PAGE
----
HOMETOWN Whittier, Calif.
VOCATION Junior; majoring in sculpture at Brigham Young University, Salt Lake City
HCN SUBSCRIBER SINCE 2004
Installation artist Levi Jackson prefers to work early in the morning to catch the best light for photographing his ephemeral, site-specific works. On a May morning, Levi drove to a desert plateau outside Caineville, Utah, to set up his most recent piece, Reintroduction. No sooner had he filled a grid of 25 transparent acrylic containers with 1,500 pounds of salt and photographed them than he “had to rush to take it down because a huge thunderhead was moving toward me, and it was packing a punch."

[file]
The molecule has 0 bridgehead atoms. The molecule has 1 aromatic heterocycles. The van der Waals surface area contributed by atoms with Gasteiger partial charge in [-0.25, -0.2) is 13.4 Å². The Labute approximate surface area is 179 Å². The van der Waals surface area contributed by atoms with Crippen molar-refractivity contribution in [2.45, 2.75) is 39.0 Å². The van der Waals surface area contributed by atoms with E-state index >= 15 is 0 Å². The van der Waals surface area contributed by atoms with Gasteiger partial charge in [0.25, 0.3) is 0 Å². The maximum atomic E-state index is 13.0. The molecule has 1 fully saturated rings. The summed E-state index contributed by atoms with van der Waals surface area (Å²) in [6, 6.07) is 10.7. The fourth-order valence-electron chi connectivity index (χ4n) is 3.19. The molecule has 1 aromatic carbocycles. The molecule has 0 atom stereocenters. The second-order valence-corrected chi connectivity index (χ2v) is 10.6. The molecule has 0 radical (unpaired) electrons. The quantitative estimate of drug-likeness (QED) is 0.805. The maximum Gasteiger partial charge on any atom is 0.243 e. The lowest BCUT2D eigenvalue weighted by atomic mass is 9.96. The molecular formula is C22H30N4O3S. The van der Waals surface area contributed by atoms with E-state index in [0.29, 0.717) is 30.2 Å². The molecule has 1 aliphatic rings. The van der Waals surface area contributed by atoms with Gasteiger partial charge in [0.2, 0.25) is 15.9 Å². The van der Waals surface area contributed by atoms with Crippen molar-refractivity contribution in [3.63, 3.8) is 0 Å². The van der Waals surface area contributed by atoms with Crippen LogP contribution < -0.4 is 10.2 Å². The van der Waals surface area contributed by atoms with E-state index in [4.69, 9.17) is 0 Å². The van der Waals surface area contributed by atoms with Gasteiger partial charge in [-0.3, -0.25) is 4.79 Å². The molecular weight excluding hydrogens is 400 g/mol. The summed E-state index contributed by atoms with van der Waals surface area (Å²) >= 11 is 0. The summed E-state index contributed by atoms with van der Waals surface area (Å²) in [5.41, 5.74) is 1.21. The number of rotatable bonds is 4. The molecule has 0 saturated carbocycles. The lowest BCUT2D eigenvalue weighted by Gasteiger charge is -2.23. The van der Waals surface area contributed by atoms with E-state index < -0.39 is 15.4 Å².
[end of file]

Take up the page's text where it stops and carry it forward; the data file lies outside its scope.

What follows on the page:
Why go to all that trouble? Levi says he wanted to demonstrate that humans can occupy the land without scarring it. In the Caineville area, oil drillers in the '50s caused lasting damage when they hit an underground reservoir of brackish water and abandoned the well without capping it, allowing salt to seep out. Jackson set up his installation, documented it and then cleaned it all up after 30 minutes in order to demonstrate a different way of treating the land. He left behind nothing but what he describes as a “spiritual” impact on the landscape.